Material from rabbit pens/hutches are excellent! I don't own rabbits, but it's easy in my area to find someone on craigslist who wants to get rid of such material. I just wish they contained more rabbit droppings and less uneaten food pellets. A couple of large bags are good for supplemental bedding & food for several months.

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PostPosted: Thu Oct 10, 2013 10:13 am 
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Well don't poo poo uneaten rabbit food pellets too much as they tend to be alfalfa pellets which by themselves is a great worm food source and/or a great organic addition to any compost/soil. Alfalfa hay, meal, pellets are a great soil amendment although too expensive to use really (unless you have your own field).

plumiebear wrote:
Abbeysdad wrote:
It's sad....I'm remembering a time when the forum (especially the vermicomposting sub-forum) was so very active. Now, it seems to be very quiet across the many sub-forums.

I was briefly active here a couple of years ago. I'd read many of your older posts, but you were no longer posting at the time I joined. A few "old-timers" chimed in, but even then this sub-forum was pretty quiet. I moved on to a more active board and only come here occasionally to check in.

My largest worm bins are similar to your EarthMachine. The floor, walls & lid are thick enough plastic that rodents can't get in for a worm buffet. Once established, these converted compost bins are large enough that you can simply dump & forget scraps. Downside is harvesting vermicompost can be a bit of a pain.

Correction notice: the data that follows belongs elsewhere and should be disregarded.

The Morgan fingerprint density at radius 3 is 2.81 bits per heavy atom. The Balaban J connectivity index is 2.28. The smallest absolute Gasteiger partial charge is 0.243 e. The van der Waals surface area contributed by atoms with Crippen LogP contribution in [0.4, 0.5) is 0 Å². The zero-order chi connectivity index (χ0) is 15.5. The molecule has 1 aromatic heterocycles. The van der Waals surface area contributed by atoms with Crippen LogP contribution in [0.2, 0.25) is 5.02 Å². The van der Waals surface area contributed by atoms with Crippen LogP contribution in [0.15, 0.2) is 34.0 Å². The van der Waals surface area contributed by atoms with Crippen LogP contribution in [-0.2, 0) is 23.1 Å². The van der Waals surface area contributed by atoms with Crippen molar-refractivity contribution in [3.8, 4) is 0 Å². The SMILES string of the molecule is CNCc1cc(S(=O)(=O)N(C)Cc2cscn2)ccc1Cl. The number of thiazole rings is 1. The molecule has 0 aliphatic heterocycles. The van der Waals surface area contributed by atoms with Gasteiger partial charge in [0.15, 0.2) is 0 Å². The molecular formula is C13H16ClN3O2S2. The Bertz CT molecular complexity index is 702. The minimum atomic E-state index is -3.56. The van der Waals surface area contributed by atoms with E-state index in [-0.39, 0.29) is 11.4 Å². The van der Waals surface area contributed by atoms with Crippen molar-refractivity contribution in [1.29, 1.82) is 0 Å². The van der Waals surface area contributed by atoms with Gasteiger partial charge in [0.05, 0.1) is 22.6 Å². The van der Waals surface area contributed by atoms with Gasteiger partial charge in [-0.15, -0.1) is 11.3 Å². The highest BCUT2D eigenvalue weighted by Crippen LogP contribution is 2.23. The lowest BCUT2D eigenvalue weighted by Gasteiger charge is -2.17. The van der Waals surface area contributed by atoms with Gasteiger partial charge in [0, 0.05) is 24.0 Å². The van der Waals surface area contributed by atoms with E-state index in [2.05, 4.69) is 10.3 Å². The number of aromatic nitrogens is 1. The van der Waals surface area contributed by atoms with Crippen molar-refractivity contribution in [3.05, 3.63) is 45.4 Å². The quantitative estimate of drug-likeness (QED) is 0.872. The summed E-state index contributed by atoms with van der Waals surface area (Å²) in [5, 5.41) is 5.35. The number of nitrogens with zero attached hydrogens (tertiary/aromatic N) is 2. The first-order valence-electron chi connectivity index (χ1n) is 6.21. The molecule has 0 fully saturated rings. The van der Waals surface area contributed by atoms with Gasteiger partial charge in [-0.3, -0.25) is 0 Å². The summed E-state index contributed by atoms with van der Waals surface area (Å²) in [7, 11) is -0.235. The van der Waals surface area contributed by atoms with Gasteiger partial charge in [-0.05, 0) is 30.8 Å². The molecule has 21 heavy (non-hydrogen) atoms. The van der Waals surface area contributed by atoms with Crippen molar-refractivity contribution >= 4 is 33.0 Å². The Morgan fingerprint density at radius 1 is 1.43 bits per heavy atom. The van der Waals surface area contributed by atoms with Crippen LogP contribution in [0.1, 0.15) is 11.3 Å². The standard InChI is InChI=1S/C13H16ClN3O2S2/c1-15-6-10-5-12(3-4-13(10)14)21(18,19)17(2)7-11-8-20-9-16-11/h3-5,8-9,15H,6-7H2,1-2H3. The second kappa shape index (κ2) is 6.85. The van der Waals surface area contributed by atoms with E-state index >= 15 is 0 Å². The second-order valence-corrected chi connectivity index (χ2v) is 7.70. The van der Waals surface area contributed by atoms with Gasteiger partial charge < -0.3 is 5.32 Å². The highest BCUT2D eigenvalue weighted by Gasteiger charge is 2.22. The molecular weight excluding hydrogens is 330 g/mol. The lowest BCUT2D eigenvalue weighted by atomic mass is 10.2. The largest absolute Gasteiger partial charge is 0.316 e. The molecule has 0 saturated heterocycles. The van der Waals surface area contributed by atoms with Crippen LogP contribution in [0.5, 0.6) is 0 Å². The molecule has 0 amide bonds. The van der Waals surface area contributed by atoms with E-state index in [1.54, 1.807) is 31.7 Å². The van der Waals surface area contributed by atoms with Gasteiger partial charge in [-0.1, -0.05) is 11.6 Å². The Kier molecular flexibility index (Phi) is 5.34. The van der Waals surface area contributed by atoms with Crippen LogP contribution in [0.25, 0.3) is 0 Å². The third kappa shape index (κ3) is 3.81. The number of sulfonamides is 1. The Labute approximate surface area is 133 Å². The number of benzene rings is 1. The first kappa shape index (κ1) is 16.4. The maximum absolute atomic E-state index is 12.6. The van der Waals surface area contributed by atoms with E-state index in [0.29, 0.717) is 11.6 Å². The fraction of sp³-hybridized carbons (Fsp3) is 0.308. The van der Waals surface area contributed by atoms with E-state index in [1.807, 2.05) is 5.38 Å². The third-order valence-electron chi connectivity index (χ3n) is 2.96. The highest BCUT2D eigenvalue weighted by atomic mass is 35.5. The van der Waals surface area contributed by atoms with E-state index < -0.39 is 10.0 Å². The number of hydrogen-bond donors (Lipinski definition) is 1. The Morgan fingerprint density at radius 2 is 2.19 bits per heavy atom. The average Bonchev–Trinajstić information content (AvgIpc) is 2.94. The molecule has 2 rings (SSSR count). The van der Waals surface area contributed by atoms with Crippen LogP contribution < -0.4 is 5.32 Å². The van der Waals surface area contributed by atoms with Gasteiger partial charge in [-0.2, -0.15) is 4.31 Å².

Material from rabbit pens/hutches are excellent! I don't own rabbits, but it's easy in my area to find someone on craigslist who wants to get rid of such material. I just wish they contained more rabbit droppings and less uneaten food pellets. A couple of large bags are good for supplemental bedding & food for several months.

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PostPosted: Mon Oct 14, 2013 2:41 pm 
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Having no access to Worm Chow, I supplemented it with Rabbit Food pellets to "treat" the worms or when my bins are too wet, come feeding time.
I did manage to get a bag of Purina WC when I was travelling to US at one time and I can tell that the worms' preference is the chow. I try to stay away from poultry feed so far, just to be on the safe side re. heating up and souring, that kind of thing. The info I got from a local pet food distributor who in turn got their info from US Purina, any of their product labeled with the word "chow" is not allowed to be imported into Canada. Bummer! :(